Aluminum Welding

I plan to have someone weld 4 sections of a layout using 6061 aluminum which you can see here.....https://www.flickr.com/photos/18223943@N06/14542109948/
This corner/section https://www.flickr.com/photos/18223943@N06/14725564531/in/photostream/ where the two pieces meet at the side, the corners touch. I cut the other two corners for a flush cut..... https://www.flickr.com/photos/18223943@N06/14542294287/in/photostream/
Should I cut one side piece to make flush with the other for better welding or will a good welder be able to fill that in for a secure job?
Thanks
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Meanie wrote:

The first pair , you need to widen the vee a little , give the welder somewhere to put some filler . The other pair should also touch at the
--
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wrote:

If tigging a "V" is not necessarilly required - Autogenous welding doesn't even need filler (or much filler)
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snipped-for-privacy@snyder.on.ca wrote:


I thought that was a no-no when welding aluminum and that filler was required . Something about the weld area being subject to cracking .
--
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wrote:


I guess it depends on the alloy, the fit, and the application - but what would cause it to crack more from autogenous welding than from filling a "V" with filler? Particularly if the filler is identical to the base metal - which you want it to be if the weld is to totally blend in. We have often used strips of the metal being welded as filler where required You can't find the welds in the cowling for my plane (utility grade aluminum flashing material)
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On Wed, 23 Jul 2014 21:40:07 -0400, snipped-for-privacy@snyder.on.ca wrote:


While autogenous welding works well with steel it does not work well with 6061 aluminum. What happens is that the aluminum tends to hot crack. This is why a filler metal is needed, the filler is a different alloy and when mixed with the base metal forms an alloy that is not sensitive to hot cracking. Eric
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On Thu, 24 Jul 2014 10:34:48 -0700, snipped-for-privacy@whidbey.com wrote:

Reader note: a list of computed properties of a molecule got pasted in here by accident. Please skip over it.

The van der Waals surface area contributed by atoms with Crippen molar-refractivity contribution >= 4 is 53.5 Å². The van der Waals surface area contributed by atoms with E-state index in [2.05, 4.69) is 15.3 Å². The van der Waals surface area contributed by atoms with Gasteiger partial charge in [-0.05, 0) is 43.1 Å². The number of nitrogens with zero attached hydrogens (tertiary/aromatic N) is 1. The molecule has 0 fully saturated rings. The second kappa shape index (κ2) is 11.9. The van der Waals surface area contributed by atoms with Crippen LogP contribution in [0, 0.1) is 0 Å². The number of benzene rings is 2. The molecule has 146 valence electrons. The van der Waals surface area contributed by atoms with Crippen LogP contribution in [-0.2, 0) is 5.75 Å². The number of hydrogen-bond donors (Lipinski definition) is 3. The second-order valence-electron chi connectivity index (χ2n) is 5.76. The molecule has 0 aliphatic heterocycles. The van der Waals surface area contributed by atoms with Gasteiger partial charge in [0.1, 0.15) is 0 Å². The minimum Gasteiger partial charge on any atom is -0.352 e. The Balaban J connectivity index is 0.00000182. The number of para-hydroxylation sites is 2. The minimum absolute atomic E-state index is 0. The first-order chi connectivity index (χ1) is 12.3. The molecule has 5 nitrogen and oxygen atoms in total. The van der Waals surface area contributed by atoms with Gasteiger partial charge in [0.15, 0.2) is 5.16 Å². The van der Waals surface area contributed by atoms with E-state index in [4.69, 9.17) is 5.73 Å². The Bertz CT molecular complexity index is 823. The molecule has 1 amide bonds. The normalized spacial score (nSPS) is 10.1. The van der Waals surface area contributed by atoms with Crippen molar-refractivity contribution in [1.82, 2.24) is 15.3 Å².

But remember, not all aluminum is 6061, and not all 6061 is T6. And not all aluminum is welded with a filler that is different in composition from the base metal.. Welding 6061 structural parts is always second or third choice for me - much rather use rivetted or bolted construction than welded where strength is required. I didn't look -was 6061 speced in the OP's post? If so, my bad.
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On Thu, 24 Jul 2014 16:16:40 -0400, snipped-for-privacy@snyder.on.ca wrote:


Other than pure aluminum, none of the common aluminum alloys are normally welded with filler of the same composition as the base metal.
--
Ned Simmons

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wrote:


When building aluminum coachwork it is not unusual to use strips of the body metal as filler. It is the only way to make a weld that can be metal-finished and have the weld totally dissappear.
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On Thu, 24 Jul 2014 23:13:17 -0400, snipped-for-privacy@snyder.on.ca wrote:


That wouldn't surprise me if the sheet is 1100 or 3003 aluminum. 1100 is considered pure aluminum, and 3003 is around 98%. Both are easily welded and cold worked.
--
Ned Simmons

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On Thu, 24 Jul 2014 16:16:40 -0400, snipped-for-privacy@snyder.on.ca wrote:


The OP did say it was 6061, which is why I used that alloy in my post. And the temper doesn't matter as far as hot cracking is concerned. Eric
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It was 6061 which is normally welded with 4043. 6061 and 5052 are the two alloys I am most familiar with welding. You normally weld 6061 with 4043 filler, and 5052 with 5356. I also work a little bit with 7075 which is not easily weldable, although if there is a way I bet Ernie knows it.
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... when I have "View"/"Threads"/"Threads with unread" set and all replies have been read?
So, this is a trial: maybe when I read this last reply, T-bird will stop showing the thread.
Back to our regularly scheduled programming.
Bob
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